Price Adjustment

Eight months into this self-publishing thing and I’m still figuring it out.  Each release teaches me a little more but in some ways I still feel like I’m floundering and unsure of what I should do.  

Pricing is one of those things.  Because Amazon is my biggest seller, I have to follow their guidelines.  In order to get the 70% royalty rate, I have to price stories between $2.99 and $9.99.  Just so you know, the author is only getting 35% royalty rates on those $0.99 and $1.99 books you buy.   

There are two schools of thought when it comes to pricing eBooks.  Well, probably more than just two, but there are two major ones.  This blog post does a pretty good job at going into an in depth discussion of it.  It’s one of many, many blog posts/articles/discussions I’ve taken into consideration.  One school of thought is that basically the book should be priced as low as possible to bring in the largest number of readers.  The idea is that the loss of money per sale will be made up by the increased volume of sales.  The other is that books should have value and you should price according to that.  Isn’t it worth spending money on something that will take you hours to read?  

I’ve seen the comparision to fancy-shmancy coffee drinks saying that since people are willing to pay $3-5 for a latte that they’ll drink in 15 minutes they should be willing to pay for a book will last them 6.5 hours.  Those numbers don’t really apply to me personally.  I bought a frozen latte with a raw sugar and extra shot of espresso in it for $4.87 this morning.  It’s been 45 minutes and I’m only halfway through with it and it’ll probably take me the full hour and a half to drink it.  An average novel takes me 2 hours to read.  I won’t pretend most people are either that slow at drinking coffee or that fast at reading, but it does point out the way people assign value.  Most days I try to bring coffee from home anyway (so I can save money to buy more books!) but I do enjoy the occasional latte from my local coffee place.  The baristas make killer lattes and are cute and sometimes flirty.  There are times that having someone remember my face and order and give me a big grin is worth $5, especially first thing on a Monday morning!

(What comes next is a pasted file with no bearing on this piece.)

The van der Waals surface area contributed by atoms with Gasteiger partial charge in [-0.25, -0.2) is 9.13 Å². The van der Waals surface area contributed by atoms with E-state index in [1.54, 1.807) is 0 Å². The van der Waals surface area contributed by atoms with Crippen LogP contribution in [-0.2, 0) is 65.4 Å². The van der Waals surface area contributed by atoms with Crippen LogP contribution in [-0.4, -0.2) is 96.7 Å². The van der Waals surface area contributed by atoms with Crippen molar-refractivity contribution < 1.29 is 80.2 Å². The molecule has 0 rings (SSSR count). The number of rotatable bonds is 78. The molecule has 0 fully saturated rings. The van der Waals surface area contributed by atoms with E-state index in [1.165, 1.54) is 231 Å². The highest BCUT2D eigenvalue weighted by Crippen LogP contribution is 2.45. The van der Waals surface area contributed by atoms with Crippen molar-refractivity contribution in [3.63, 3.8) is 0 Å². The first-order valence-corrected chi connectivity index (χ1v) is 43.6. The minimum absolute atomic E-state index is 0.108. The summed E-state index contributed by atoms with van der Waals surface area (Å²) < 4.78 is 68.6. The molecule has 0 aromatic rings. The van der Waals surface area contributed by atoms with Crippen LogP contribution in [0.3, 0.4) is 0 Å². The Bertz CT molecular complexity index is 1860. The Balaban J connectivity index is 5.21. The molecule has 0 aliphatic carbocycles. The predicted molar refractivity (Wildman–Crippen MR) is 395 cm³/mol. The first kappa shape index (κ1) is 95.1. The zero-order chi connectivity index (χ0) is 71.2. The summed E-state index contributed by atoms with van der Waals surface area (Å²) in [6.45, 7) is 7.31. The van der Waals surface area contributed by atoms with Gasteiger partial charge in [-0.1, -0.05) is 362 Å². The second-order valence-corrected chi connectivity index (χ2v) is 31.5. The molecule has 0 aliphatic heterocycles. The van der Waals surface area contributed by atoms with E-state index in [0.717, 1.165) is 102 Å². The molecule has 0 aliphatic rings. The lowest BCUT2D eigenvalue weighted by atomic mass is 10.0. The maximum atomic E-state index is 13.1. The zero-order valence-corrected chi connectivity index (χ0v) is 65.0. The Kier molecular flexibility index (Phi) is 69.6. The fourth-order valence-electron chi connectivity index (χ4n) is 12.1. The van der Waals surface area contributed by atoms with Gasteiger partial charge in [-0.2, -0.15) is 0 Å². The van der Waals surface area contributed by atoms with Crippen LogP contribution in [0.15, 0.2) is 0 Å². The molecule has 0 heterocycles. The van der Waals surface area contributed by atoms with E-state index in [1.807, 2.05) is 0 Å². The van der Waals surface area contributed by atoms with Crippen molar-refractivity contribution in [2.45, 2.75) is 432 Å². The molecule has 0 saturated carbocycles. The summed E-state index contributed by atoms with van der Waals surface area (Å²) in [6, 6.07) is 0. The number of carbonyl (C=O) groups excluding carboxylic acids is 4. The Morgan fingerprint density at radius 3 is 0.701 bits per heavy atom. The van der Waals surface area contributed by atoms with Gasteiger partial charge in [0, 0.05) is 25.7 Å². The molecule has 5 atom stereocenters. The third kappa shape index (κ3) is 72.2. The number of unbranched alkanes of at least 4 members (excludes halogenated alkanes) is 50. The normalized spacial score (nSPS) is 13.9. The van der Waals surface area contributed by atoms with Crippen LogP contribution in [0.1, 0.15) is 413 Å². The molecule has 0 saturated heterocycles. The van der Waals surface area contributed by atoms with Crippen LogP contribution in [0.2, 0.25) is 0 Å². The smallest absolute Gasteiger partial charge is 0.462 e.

I thought the image above was interesting though. Time invested is something to consider.  My next release is Partners, the follow up to Equals, and will be roughly 41,000 words.  I’ve been working on it since July and it will release in September.  In order to create that book, there’s planning, research, writing, feedback, editing, blurb writing, cover image making, marketing, etc.  Yeah, I don’t even know how many hours go into a story like that.  And the novels I’m working on right now are nowhere near done and I’m at least a year in, so the two year mark for a novel isn’t so far out, especially for ones that require a lot of reasearch.

My short stories were priced at $2.99 for around 10,000-15,000 words and the Wine Tasting Series is a collection of three of them and comes in around 36,000 words.  If you buy all three individually, they cost $8.97 so pricing them at $5.99 seemed very reasonable.  When I released Equals, I priced it at $5.99 as well which seemed logical for a 48,000 word novella.  Equals did well.  Very well.  I sold nearly twice as many eBooks as I had in previous months, even taking into consideration that I didn’t release anything in June.  

But when I thought about what I should charge for the novels I will release eventually, I realized $7.99 did seem a little high for something that will probably be in the 80,000 word range.  If I scaled back and charged $6.99, $5.99 for a novella at half the length seemed a little bit high.  So I am giving it a try.  I dropped the prices of the Wine Tasting Series and Equals to $4.99 and will price Partners the same when it comes out.  

Hopefully the roughly $3.49 I get in royalties for each sale (instead of $4.19 I have been getting) will be made up for in increased sales volume.  I don’t really know.  It’s an experiment.